Mali coup: Army arrests ex-President Amadou Toure allies
Soldiers have arrested several allies of Mali's ousted President Amadou Toumani Toure days after handing power to a civilian leader, witnesses say.
Former Prime Minister Modi Sidibe was picked up by men in military police vehicles, an aide said.
The arrests came as rocket scientist-turned-politician Cheick Modibo Diarra was named as prime minister.
Bamako-based journalist Martin Vogl says the arrests suggest Mali's interim leader does not have total authority.
Ex-Defence Minister Sadio Gassama, chief of staff Gen Hamidou Sissoko, senior policeman Mahamadou Diagouraga, and the head of one of Mali's biggest political parties, Soumaila Cisse, have also been arrested, according to aides.
An MP from Mr Cisse's URD party said that he had been wounded during his arrest but could not say how serious the injury is. Mr Cisse was seen as a frontrunner in elections which, until the coup, were due in April.
All those arrested have reportedly been taken to Kati, the junta headquarters just outside the capital, Bamako.
Dioncounda Traore - sworn in as interim president last week - has refused to comment on the arrests - while the European Union delegation in Mali has called for "an urgent clarification and their immediate release".
People in Mali are very worried about the uncertainty created by the arrests - particularly because it appears that soldiers are still playing a major role in Mali's politics, journalist Martin Vogl says.
The junta also had a hand in the appointment of Mr Diarra as prime minister, negotiating with West African Ecowas mediators over those on the shortlist, he says.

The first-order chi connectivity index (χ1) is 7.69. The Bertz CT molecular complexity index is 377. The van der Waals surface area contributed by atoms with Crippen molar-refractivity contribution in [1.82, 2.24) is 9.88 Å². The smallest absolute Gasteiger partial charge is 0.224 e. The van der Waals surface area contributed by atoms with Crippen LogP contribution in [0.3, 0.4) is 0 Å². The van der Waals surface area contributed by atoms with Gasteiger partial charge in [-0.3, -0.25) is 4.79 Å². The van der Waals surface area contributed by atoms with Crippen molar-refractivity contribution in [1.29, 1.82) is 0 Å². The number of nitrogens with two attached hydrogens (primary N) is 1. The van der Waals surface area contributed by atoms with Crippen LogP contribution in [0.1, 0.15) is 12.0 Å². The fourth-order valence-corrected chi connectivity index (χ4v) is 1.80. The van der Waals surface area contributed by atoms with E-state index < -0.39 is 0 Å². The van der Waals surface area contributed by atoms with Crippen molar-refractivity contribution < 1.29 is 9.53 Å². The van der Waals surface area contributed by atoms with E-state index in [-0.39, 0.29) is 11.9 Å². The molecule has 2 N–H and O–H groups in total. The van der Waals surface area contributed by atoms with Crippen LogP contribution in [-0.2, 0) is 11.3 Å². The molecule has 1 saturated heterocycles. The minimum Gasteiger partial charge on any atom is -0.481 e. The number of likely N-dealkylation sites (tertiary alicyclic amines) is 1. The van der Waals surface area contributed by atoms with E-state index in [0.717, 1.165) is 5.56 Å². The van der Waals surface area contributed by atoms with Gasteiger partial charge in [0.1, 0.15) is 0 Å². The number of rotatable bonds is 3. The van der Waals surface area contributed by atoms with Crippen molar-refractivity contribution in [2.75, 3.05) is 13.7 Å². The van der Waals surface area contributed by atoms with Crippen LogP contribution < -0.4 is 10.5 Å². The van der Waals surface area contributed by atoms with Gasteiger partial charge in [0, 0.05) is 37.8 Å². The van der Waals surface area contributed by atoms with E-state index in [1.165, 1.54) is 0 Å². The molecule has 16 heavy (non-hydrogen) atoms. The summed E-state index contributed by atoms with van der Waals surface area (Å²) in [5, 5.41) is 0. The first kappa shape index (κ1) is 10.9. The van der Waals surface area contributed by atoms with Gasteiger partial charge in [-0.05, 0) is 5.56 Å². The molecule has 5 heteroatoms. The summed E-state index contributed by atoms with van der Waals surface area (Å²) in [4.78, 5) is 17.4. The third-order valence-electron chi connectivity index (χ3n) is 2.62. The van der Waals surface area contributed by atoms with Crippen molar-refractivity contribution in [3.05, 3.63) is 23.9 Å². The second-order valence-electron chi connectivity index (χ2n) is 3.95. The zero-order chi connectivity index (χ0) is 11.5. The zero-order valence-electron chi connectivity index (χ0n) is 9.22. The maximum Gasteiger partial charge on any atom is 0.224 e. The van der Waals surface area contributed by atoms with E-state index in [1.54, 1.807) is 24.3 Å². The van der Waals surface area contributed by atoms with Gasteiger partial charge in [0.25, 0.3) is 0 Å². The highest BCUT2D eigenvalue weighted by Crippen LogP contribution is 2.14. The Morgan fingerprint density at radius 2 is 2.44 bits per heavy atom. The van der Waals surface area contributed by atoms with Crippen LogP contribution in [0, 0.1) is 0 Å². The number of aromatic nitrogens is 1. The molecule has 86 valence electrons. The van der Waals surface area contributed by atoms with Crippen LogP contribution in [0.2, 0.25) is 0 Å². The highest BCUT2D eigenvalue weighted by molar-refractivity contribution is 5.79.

Mr Diarra is a relative newcomer to politics - prior to last month's coup, he was to run for president for the first time.
Before turning to politics, the 60-year-old astrophysicist worked for the US Nasa space programme and is the chairman for Microsoft Africa.
Mr Sidibe, who served as Mr Toure's prime minister from 2007 to 2011, was first arrested shortly after the coup and later released.
Regional bloc Ecowas, the EU and the United States want to see the junta back in their barracks and out of politics as soon as possible.
After Ecowas imposed sanctions, the coup leaders agreed to step aside.
Mr Toure, who is thought to be still in Mali, also agreed to resign - he was due to stand down in April after two terms as president.
Mr Traore is tasked with organising elections and ending a rebellion in the north.
Since the coup, ethnic Tuareg and Islamist militants have taken control of much of the northern desert region.
The Tuaregs have declared independence for the region - a move resisted by the civilian and military authorities in Bamako, as well as the Islamist group Ansar Dine, which is said to have links to al-Qaeda's North-West African franchise, al-Qaeda in the Islamic Maghreb.
On Sunday, unknown gunmen reportedly seized a Swiss woman from the historic northern town of Timbuktu, which is under rebel control.